If you are open to meditation, keep in mind that you may need to pace yourself at first. Most importantly, you will need to be patient with yourself. Expect to experience the full range of thoughts and emotions. The ego generally does not take kindly to meditation and will summon a full range of stressful emotions and mental chatter. You may only be able to sit quietly for a few minutes when you first begin before the noise in your head and the emotions that arise start to overwhelm you. This is completely normal, even for experienced meditators who have been practicing for years. Use a meditation timer and work on increasing your meditation an additional minute or two over a period of time until you work up to 20-30 minutes a day.
Tip 4: Find the Right Time to Practice & Commit
Meditation, like brushing your teeth or getting exercise, is a habit. You have to build it into your daily routine. Generally, we brush our teeth at the same time every day. Meditation is the same way. You need to find a time when you can commit yourself to your practice every day. For some people, it may mean setting your morning alarm 10-20 minutes earlier so that it is the first thing you do when you wake up.
For others, it may be better to do it before you go to sleep every night. It might need to happen right after the workday ends, to reset your mind and body. Or, you may need to do it in the middle of the day, to give yourself a mental break. Again, it is very personal. You may need to try out a few different times of day to see what works best and what you are most likely to stick to. Once you figure out the best time for you to do your meditation practice, let your loved ones know so that they will respect your time. Turn off notifications on your phone, or give your phone to your spouse or loved one to monitor. Finally, commit to doing your practice every day.
Tip 5: Consider Movement
If sitting for more than a few minutes is physically painful or overwhelming, consider a movement practice. There are many different types of moving meditation, many of which are gentle on the body, such as Walking, Tai Chi, Qi Gong, or Yoga. Again, there is no rule that says you must sit in meditation. Many meditation gurus state that the most important aspect of meditation is the intention and focus you bring to the present moment and the ability to focus your awareness exclusively on whatever object you have chosen for your meditation practice.
If you focus on bringing awareness and presence to each movement, you will be engaging in a meditation practice, even if you’re moving while doing it. Additionally, engaging in physical exercise and/or a movement practice before attempting a sitting practice, if you need to burn off some physical energy and tension, can help facilitate a seated practice.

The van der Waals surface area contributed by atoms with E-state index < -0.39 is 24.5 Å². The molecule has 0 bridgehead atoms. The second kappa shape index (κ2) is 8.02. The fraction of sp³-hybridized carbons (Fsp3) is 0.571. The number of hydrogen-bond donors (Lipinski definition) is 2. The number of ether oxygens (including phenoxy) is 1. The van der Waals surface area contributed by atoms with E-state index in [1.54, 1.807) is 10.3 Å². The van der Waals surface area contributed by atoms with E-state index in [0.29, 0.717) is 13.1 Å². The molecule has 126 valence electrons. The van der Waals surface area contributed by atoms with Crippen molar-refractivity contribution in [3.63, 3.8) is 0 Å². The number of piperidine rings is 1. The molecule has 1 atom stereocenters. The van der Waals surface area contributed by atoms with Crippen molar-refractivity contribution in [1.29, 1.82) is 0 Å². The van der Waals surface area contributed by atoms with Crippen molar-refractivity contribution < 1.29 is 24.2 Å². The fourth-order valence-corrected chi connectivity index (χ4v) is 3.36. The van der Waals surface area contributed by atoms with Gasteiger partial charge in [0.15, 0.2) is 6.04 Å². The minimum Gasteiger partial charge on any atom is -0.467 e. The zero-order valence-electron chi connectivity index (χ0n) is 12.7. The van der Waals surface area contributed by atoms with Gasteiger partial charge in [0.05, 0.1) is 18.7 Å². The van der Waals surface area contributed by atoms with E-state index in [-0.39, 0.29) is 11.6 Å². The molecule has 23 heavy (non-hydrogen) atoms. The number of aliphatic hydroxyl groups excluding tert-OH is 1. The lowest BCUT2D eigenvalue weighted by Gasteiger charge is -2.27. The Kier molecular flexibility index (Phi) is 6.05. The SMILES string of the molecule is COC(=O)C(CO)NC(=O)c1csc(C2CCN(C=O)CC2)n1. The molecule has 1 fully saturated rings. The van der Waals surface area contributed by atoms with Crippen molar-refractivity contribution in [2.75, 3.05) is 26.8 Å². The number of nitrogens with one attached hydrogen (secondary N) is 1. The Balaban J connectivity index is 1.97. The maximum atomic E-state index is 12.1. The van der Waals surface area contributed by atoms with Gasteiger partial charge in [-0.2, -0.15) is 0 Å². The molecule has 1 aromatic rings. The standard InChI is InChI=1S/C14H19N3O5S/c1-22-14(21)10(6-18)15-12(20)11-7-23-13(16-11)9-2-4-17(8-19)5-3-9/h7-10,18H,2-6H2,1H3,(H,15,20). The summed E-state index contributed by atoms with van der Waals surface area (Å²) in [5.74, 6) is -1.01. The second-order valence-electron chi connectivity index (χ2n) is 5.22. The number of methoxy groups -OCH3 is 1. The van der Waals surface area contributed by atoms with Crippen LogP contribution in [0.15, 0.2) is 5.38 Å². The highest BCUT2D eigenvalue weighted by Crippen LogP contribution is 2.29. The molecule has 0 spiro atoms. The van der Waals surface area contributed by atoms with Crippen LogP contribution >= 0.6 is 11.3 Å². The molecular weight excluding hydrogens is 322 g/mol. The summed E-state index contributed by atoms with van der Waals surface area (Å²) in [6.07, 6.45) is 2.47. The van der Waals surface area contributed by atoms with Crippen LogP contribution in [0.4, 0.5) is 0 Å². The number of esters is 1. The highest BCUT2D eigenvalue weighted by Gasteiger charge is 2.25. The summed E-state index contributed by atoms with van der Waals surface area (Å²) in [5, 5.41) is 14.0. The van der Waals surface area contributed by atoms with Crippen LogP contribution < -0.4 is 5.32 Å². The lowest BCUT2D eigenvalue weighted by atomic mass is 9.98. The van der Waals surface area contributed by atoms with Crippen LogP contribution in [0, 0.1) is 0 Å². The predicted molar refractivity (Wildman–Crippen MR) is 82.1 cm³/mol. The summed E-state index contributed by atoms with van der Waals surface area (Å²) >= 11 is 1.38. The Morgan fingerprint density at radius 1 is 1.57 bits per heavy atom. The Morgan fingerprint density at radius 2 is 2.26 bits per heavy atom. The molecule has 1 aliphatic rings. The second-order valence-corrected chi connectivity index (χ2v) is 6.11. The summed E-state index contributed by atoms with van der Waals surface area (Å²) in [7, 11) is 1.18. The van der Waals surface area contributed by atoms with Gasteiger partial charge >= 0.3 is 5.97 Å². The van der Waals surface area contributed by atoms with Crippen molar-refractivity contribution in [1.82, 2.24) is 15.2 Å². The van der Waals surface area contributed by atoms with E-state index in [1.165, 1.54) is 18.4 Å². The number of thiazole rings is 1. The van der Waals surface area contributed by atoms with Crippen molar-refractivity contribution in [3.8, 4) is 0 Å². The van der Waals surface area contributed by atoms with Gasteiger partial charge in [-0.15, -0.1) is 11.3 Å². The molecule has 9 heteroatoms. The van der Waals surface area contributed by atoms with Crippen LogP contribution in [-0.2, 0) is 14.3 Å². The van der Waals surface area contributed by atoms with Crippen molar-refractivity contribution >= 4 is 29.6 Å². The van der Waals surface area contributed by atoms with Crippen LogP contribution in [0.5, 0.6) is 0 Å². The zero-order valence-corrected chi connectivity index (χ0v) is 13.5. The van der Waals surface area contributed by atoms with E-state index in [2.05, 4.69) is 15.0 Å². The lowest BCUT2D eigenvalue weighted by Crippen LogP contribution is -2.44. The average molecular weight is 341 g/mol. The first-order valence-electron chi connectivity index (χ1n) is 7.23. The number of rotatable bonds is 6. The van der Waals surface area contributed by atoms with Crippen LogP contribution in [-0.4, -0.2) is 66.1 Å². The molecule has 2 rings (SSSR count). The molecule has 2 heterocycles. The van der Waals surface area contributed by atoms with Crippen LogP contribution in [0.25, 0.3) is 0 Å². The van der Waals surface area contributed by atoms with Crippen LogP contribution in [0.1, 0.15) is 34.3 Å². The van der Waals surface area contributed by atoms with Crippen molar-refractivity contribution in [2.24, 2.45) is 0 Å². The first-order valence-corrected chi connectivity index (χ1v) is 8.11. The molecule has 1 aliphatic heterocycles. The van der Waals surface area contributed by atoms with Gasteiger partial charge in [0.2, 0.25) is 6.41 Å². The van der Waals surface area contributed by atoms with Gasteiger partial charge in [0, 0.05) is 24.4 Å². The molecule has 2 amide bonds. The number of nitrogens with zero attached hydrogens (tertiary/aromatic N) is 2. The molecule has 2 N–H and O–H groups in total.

Tip 6: Think About Your Motivation
Why do you want to meditate? Knowing your motivations for starting a meditation practice is critical to getting the most out of your meditation practice. Many people find it difficult to continue meditating once they start because they didn’t really think about what they hoped to get out of it. Perhaps their doctor or therapist recommended it for stress relief, or their neighbor started doing it and encouraged them to try it. Maybe a family member started doing it and pressured their loved one to do it as well.
While all of these are reasons to start a meditation practice, they’re not reasons to keep meditating. Meditation can take you on an unexpected journey and there are many twists, challenges and obstacles that people are not always prepared to encounter. Meditation can lead to a deep-dive into the self and that can be scary. Getting clear about your reasons for meditating can help you determine how to make the commitment and get the most out of your practice. Doing a detailed internal self-inventory about your current state of mind, physical health, performance at work, and the health of your personal relationships are all integral to determining what kind of meditation practice can help you to zero-in on your self-awareness and mindfulness objectives.
Those of you who are nurturers and caregivers may feel guilt or anxiety about giving up personal time to meditate when children and family members need your time and attention. Those of you who are career oriented may feel concerned about taking a break from getting work done. Keep in mind that the benefits of meditation have the potential to revolutionize your mood, personal relationships, and overall job performance. Your personal health and your emotional stability all stand to benefit from a regular, long-term meditation practice and so do the people in your life. A committed long-term meditation practice will make you a better caregiver, boss, and co-worker.